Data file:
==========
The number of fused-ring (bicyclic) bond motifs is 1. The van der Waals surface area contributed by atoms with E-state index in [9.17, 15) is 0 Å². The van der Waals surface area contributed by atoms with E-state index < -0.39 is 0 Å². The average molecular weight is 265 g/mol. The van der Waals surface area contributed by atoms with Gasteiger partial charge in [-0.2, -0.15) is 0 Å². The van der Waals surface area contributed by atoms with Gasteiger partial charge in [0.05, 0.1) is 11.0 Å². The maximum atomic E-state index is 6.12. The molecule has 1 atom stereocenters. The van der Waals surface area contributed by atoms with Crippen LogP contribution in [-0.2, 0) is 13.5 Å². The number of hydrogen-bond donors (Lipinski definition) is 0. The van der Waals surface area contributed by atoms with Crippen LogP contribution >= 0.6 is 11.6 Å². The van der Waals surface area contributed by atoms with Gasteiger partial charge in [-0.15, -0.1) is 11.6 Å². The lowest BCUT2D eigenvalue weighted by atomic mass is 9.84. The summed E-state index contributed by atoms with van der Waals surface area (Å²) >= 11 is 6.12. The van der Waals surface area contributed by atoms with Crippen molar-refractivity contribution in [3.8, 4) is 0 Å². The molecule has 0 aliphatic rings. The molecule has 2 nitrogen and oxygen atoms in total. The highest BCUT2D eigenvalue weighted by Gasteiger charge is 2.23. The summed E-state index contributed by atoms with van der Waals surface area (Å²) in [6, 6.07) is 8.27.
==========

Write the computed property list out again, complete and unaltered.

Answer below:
The number of fused-ring (bicyclic) bond motifs is 1. The van der Waals surface area contributed by atoms with E-state index in [9.17, 15) is 0 Å². The van der Waals surface area contributed by atoms with E-state index < -0.39 is 0 Å². The average molecular weight is 265 g/mol. The van der Waals surface area contributed by atoms with Gasteiger partial charge in [-0.2, -0.15) is 0 Å². The van der Waals surface area contributed by atoms with Gasteiger partial charge in [0.05, 0.1) is 11.0 Å². The maximum atomic E-state index is 6.12. The molecule has 1 atom stereocenters. The van der Waals surface area contributed by atoms with Crippen LogP contribution in [-0.2, 0) is 13.5 Å². The number of hydrogen-bond donors (Lipinski definition) is 0. The van der Waals surface area contributed by atoms with Crippen LogP contribution >= 0.6 is 11.6 Å². The van der Waals surface area contributed by atoms with Gasteiger partial charge in [-0.15, -0.1) is 11.6 Å². The lowest BCUT2D eigenvalue weighted by atomic mass is 9.84. The summed E-state index contributed by atoms with van der Waals surface area (Å²) >= 11 is 6.12. The van der Waals surface area contributed by atoms with Crippen molar-refractivity contribution in [3.8, 4) is 0 Å². The molecule has 0 aliphatic rings. The molecule has 2 nitrogen and oxygen atoms in total. The highest BCUT2D eigenvalue weighted by Gasteiger charge is 2.23. The summed E-state index contributed by atoms with van der Waals surface area (Å²) in [6, 6.07) is 8.27.